Obviously rule out any pain first up – Teeth, Chiro, Saddle fit, etc.
1) I can't brush her legs, because she picks them up like she expects me to pick them out. It's driving me nuts because her legs are filthy. If I ignore it, she paws at me, and if I continue to ignore it she will turn and bite.
Make sure you have a clear signal for when you DO want her to pick her feet up. My signal is tapping the knee and clicking my tongue. It can be anything you want – Squeezing the chestnut, tugging the feathers, etc. I find it is clearer if you have a voice cue also, and eventually you can just use the voice cue. You need to sue your cues EVERY time you want her to pick up a foot.
When brushing or anything else and she gives you a foot without being cued, DON’T STOP TOUCHING THE LEG. You can stop whatever action you are doing, but you must keep the pressure on, or she will learn that giving you the foot was correct. I will often add in a stern but not angry NO or Uh Uh. As soon as the foot goes back down, release, give praise, then continue on.
If she goes to bite, simply put your hand, brush, or elbow in the way of her head. Don’t whack, just block. I also give a growly AH. As soon as it’s done, forgive and forget.
2) I can't get her to pivot when I'm on her back. On the ground I can make her pivot three steps at the most (On her haunches) by pressing with my fingertips. I tried reinforcing with my reins but she pulls against me.
I’m guessing you mean a turn on the backhand/haunches? Front end moving around the rear?
If so – can you do a turn on the forehand? (Pivoting around the front feet?) Can you move her Shoulder, Ribcage and Haunches independently on the ground? Both of these are pre-requisites for a turn on the haunches. Start with being able to move each zone of her body independently – Shoulder, ribcage, haunches. In the saddle, you can get a helper to apply the usual cue in conjunction with the leg cue to help her understand. Then you wean them off the ground cue to only the leg cue.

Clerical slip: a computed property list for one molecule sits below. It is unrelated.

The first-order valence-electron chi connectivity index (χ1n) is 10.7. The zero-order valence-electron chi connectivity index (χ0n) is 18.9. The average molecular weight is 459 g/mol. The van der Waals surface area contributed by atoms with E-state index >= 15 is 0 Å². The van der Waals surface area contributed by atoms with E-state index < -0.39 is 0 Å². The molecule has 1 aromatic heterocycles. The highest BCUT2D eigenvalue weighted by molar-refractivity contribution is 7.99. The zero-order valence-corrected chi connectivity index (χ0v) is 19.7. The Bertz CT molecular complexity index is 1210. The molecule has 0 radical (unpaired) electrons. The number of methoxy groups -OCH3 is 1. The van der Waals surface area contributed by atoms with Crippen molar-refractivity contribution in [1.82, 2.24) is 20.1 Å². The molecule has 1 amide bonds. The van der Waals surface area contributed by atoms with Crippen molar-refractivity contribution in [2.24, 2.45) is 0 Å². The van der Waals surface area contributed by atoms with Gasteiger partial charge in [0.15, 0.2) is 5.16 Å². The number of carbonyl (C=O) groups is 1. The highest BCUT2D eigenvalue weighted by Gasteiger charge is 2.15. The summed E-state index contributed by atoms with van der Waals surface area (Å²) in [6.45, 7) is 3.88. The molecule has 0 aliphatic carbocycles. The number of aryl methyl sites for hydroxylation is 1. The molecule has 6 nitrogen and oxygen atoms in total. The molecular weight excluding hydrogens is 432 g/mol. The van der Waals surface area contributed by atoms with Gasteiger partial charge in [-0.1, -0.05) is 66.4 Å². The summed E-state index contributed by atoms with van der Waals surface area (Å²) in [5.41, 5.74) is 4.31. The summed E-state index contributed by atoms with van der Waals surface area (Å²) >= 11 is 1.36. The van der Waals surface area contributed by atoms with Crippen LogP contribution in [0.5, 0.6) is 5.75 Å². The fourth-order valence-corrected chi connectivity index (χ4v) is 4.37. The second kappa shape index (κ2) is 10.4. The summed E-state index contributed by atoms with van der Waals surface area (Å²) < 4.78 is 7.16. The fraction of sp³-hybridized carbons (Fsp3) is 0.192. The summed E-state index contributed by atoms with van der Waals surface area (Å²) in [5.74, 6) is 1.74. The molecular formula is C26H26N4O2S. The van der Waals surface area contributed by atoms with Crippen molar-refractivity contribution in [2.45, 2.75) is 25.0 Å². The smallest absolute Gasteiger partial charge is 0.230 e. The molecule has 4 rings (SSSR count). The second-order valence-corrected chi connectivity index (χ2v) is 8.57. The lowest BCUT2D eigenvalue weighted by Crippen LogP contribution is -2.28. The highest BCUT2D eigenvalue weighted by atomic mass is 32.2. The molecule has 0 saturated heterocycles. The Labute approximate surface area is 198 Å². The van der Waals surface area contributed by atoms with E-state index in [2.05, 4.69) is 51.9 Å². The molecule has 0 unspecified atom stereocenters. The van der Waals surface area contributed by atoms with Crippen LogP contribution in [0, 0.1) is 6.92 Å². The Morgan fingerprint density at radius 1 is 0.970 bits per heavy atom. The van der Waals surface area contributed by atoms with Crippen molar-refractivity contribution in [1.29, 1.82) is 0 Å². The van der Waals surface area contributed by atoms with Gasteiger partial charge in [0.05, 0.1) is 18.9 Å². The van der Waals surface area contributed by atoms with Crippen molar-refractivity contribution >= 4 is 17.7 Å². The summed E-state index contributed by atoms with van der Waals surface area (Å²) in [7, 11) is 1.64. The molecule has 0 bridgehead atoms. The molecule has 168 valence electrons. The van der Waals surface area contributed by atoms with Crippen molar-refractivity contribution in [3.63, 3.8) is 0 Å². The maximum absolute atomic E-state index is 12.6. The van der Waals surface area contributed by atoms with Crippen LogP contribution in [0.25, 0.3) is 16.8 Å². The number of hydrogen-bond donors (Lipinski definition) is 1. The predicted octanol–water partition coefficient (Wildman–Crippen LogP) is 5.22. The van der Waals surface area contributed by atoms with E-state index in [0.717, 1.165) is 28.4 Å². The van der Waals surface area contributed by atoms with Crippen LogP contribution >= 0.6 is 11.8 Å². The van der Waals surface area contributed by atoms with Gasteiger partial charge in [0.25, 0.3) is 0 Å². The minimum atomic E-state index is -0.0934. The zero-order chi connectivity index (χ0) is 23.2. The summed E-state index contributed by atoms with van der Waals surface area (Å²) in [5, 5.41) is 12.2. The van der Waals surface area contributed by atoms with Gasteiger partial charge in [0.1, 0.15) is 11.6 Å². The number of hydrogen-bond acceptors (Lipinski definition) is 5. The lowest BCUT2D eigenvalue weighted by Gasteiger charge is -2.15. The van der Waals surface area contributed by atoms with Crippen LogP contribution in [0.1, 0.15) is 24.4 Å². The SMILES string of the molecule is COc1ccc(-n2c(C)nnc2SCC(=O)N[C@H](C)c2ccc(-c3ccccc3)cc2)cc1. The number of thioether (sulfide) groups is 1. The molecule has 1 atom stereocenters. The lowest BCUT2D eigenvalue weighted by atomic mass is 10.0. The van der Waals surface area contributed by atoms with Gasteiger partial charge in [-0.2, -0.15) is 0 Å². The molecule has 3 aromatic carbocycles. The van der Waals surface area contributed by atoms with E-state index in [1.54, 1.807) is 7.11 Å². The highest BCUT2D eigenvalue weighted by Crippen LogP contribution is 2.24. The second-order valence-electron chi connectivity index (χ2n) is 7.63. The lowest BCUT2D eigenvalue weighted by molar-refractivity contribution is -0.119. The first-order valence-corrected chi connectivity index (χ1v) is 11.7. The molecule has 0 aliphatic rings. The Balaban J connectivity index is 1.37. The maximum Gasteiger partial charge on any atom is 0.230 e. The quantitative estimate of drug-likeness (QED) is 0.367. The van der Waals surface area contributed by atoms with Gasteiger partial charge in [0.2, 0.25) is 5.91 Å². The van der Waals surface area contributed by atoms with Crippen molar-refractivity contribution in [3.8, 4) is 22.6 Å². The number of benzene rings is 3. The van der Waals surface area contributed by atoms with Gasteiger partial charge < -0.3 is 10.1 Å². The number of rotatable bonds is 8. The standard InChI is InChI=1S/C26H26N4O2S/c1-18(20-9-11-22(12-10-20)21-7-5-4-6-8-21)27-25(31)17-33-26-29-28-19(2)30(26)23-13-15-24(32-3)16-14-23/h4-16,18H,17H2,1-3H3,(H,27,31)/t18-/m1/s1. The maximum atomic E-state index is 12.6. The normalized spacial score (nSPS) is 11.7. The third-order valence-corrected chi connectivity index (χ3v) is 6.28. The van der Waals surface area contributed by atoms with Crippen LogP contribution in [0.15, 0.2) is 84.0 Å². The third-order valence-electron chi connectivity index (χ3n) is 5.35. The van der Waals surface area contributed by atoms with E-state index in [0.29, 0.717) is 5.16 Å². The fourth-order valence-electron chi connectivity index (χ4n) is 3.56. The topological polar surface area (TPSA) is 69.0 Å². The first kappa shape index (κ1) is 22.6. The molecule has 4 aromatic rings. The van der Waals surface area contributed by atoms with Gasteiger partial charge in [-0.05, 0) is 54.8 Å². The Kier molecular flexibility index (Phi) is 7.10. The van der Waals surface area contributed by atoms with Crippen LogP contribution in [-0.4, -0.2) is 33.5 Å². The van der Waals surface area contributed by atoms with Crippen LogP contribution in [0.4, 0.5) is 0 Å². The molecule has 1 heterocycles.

Once you can do that – start with the turn on the forehand, as it is much easier! You can do it with the horses head in a corner at first to block forward movement. Make sure you don’t have too little or too much contact with the reins – And make sure you give an open rein so her shoulder has somewhere to move freely into.
Once she can do a turn on the forehand, then you can teach the turn on the haunches. The open rein is even more important here – that shoulder MUST have somewhere to move to otherwise she is blocked and will resist.
Don’t forget to reward the try – A shift of weight at the start, then up to a step, then two, and build from there.
3) Her hind is incredibly sensitive. If I even take a step toward her hind she will move it away. I have to be really sneaky to get near her hind, and when I do she threatens to kick. She'll pin her ears and swat with her tail.
Firstly – Stick close to that butt if she threatens to kick. If you are nice and close, the worst she can do with a kick is give you a shove. If there is distance – She can get you a good one. I would move toward her hind with a hand on her back at all times. If she moves, just stick with her. She may circle a few times, but once she stops, praise and rub with the hand on her back. Leave it at that for a session. Each session, stay near her butt for longer, If she swishes her tail and threatens to kick, stay close and keep the hand there, then when she stops, praise, rub, and move away.
4) When I'm riding and try to steeer to the right she will rear and turn left. If I insist on it, she will begin to crowhop.
Are you pulling back with your rein or opening it into a directing rein? Can you flex her laterally to your leg on both sides? Make sure you can – She needs to give her head and neck to the rein both sides without resistance.
When you ask for the turn, don’t pull back – Give a big, exaggerated open rein. If she feels like she will rear, push her forward. Keep that rein steady and constant no matter how she evades – The second she gives her neck and takes a step, release and pat/praise.
Small steps :]
5) If I am asking her to back up she will throw her head around and pin her ears.
Can you back her up from the ground? How do you ask for the back up? When I start a young horse, I teach the back up from the bit on the ground before I get on. Then I start cueing with the bit – Gently at first, and rewarding any try. As they get it, I ask for more steps, and I pre-empt the rein cue with my seat. Eventually I wean them off the rein cue and can ask solely with my seat. If she gets stuck, walk forward, stop, then try again.